Current situation

ODF's Southwest Oregon district has become the first to announce it will be declaring the start of fire season restrictions beginning Friday, June 1. The district has already reported having 34 wildfires burning 35 acres. Two-thirds (26) were caused by humans.

Statewide, the number of wildfires now exceeds 100, with 124 acres burned.

May is Wildfire Awareness Month, a time when homeowners are urged to take steps to reduce the risk of wildfire around their house and other structures. Among these are clearing debris from roofs and gutters, cutting back brush from around structures, and removing lower branches from trees.

Friday, August 5, 2011

Brown Road fire now 5600 acres; recreation impacts

Source: Central Oregon Interagency Dispatch Center

The Brown Road Fire nine miles north of Maupin along the east side of the Lower Deschutes River grew quickly Thursday and was mapped this morning at 5,600 acres. The fire started on the east side of the river near the Pine Tree put-in and moved east from the canyon bottom to the rim above the river. The fire is burning in grass and shrubs in the steep canyons. Several structures along the top of the river canyon remain threatened. The cause is under investigation.

The Deschutes River remains open for boating; however, campgrounds in Segment 3 were evacuated and are now closed. This includes all 8 campgrounds from Buck Hollow north to Macks Canyon. Day use is still permitted, and boaters are allowed to park their vehicles for shuttle. Campsites below Macks Canyon are open for rafters doing an overnight float to Heritage Landing, as are all sites in Segment 2 above and below Maupin. Boaters may be asked to temporarily halt their float while helicopters are dipping water. Please visit the Lower Deschutes River Webpage or call the Prineville BLM for more information.

Highway 216 from the Deschutes River east to Brown road is closed at this time for public safety. The fire jumped this portion of the highway and there is significant fire traffic along the route. Anyone traveling along the Lower Deschutes Access Road should watch for fire traffic and use extreme care. Smoke may impact visibility and drivers should use their lights, slow down and proceed with caution.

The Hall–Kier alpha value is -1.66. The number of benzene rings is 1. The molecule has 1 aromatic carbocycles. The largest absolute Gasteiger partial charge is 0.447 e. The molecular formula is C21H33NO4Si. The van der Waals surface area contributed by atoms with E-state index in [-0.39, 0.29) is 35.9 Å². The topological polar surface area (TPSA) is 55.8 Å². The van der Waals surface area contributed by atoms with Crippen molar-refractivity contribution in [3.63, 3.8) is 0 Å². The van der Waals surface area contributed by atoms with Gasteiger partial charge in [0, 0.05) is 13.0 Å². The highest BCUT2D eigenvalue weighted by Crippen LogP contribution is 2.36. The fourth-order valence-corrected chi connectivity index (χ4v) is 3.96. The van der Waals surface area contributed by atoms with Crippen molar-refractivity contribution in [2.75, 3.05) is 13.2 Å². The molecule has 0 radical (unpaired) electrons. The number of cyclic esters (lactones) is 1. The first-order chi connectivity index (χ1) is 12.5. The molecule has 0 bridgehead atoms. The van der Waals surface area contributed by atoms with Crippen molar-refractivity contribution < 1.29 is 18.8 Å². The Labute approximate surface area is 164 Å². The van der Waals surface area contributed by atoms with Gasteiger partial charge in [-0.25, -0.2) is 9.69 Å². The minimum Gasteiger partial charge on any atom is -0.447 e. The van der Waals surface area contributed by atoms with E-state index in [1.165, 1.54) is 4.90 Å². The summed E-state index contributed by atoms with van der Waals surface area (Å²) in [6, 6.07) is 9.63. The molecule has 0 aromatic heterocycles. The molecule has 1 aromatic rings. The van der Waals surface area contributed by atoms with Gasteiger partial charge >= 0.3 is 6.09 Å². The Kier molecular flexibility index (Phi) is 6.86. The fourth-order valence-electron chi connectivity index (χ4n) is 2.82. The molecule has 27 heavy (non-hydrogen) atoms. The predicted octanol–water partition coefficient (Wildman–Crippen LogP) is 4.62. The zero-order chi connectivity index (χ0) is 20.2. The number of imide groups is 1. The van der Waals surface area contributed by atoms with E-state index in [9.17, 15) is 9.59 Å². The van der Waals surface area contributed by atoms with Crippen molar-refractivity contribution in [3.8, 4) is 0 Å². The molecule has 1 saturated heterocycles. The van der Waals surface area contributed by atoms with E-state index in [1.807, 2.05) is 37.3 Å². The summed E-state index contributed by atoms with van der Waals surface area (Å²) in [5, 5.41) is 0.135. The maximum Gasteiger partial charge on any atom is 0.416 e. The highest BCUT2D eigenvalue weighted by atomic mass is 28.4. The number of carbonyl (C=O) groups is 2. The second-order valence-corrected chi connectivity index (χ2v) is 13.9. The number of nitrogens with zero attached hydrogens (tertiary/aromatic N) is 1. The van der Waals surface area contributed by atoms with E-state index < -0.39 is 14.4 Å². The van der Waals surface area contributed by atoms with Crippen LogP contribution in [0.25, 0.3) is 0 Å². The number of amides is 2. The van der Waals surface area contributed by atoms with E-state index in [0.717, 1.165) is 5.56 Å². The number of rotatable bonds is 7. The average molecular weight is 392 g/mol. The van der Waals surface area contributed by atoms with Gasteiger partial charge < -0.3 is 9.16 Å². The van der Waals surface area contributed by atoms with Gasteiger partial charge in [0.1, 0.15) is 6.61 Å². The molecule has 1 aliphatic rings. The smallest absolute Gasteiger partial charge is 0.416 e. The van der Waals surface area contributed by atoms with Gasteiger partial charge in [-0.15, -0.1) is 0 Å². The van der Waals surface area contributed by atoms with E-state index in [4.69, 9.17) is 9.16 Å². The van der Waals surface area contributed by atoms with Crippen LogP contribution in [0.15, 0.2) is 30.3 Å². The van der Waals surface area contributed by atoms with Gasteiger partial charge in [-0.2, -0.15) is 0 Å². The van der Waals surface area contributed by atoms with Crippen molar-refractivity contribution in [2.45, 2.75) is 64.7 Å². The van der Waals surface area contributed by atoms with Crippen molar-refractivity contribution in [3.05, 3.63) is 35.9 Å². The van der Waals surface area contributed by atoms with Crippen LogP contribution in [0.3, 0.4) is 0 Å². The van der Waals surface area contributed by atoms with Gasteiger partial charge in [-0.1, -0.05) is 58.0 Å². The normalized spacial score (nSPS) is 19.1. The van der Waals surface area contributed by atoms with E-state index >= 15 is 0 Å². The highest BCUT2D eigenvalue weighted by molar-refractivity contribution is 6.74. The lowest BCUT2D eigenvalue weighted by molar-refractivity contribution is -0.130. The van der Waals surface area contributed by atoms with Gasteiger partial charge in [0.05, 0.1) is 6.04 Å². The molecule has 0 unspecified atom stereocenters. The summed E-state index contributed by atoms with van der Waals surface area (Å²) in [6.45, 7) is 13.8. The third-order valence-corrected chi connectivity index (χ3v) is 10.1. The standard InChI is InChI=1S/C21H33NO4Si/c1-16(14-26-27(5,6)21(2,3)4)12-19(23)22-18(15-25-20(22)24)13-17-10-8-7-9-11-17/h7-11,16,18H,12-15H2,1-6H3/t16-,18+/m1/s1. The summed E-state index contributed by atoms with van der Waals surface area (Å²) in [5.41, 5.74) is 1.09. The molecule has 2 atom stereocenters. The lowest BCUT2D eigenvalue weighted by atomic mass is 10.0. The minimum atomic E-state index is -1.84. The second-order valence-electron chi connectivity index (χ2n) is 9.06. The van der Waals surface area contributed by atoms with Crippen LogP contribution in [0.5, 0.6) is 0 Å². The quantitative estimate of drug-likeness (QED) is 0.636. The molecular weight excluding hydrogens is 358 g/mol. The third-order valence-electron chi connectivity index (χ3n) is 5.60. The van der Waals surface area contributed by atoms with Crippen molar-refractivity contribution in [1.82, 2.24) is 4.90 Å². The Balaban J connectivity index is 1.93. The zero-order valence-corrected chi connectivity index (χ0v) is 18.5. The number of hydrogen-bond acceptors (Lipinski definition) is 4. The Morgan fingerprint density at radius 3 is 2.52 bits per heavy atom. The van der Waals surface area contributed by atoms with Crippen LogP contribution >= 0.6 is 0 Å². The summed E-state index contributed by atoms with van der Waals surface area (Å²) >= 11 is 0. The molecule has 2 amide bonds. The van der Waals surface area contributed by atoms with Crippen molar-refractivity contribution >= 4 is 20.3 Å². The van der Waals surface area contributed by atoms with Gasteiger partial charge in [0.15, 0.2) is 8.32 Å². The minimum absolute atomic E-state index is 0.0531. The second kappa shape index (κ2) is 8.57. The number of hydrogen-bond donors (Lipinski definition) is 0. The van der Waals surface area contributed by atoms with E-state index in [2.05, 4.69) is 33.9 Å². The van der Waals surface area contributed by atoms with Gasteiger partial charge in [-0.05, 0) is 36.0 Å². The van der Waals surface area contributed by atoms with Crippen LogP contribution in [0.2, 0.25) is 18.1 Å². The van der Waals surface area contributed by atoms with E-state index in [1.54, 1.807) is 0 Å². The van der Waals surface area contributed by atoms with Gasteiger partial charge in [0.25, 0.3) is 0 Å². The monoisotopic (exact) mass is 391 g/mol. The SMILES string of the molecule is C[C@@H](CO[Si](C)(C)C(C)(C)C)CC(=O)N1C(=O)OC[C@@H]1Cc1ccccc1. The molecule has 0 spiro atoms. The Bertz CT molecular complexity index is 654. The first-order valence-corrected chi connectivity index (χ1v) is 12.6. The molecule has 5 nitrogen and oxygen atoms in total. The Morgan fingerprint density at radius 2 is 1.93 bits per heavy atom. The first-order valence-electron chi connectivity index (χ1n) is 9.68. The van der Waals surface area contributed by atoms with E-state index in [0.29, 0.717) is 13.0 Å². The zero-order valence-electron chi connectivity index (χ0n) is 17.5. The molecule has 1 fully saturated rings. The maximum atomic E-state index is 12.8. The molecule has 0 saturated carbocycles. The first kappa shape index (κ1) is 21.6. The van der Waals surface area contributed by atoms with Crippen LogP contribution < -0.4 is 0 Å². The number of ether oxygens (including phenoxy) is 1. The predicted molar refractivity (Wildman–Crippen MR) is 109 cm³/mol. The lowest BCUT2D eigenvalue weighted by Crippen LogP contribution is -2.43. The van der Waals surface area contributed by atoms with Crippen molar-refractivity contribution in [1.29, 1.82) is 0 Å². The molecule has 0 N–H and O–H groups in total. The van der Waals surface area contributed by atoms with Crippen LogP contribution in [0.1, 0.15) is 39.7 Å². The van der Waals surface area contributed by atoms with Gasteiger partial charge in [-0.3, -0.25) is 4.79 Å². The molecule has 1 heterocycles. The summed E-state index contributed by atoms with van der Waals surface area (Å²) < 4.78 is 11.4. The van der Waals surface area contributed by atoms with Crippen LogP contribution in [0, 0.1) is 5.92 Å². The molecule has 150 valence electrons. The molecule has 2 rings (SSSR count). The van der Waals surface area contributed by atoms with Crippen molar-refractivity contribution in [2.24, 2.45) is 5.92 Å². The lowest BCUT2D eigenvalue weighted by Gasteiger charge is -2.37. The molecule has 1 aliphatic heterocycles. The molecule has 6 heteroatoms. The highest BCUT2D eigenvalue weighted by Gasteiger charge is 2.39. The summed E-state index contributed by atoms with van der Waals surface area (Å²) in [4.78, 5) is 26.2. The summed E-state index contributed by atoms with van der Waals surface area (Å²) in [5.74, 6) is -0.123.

A lightning storm passed through central Oregon on Thursday, putting down more than 3,300 strikes. The majority of strikes hit along the east side of the Ochoco National Forest as the storm track northeast. Firefighters will remain positioned around the area to respond to any new starts.

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Comments and questions

The purpose of this blog is to provide breaking news about wildfire activity on the forestlands protected by the Oregon Department of Forestry. We invite you to post questions or comments you have about current wildfires. Please keep your posts civil and free of profanity. You are also welcome to contact us by email at:

Current wildfire info

Cool, wet weather in the winter of 2016-17 ended Oregon's long drought and left a thick mountain snowpack. It didn't take long for that to melt and vegetation to dry out due to a series of heatwaves and a prolonged stretch of dry weather over the summer. As forest fuels dried, fires started and spread, many from lands adjacent to those protected by ODF, such as the Chetco Bar Fire in Curry County. That one fire accounted for 46% of the 47,537 acres of land protected by ODF which burned in 2017. Of fires originating on ODF-protected land, 95% were put out at less than 10 acres.

What we do

Protection jurisdiction
The Oregon Dept. of Forestry protects 16 million acres of private and public forestlands from wildfire. This includes all private forestlands in Oregon as well as state and local government-owned forests, along with 2.8 million acres of federal Bureau of Land Management lands in the western part of the state. In total there are about 30.4 million acres of forest in Oregon.

Fire suppression policy
The department fights fire aggressively, seeking to put out most fires at 10 acres or smaller. This approach minimizes damage to the timber resource and fish and wildlife habitat, and protects lives and property. It also saves money. While suppressing large fires can cost millions of dollars, economic and environmental damage from wildfires can be many times greater.


About Me

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Oregon Dept. of Forestry's public information officers in Salem, Ore., maintain this blog. During the wildfire season, we spend much of our time reporting on fires and firefighting to news media and the public.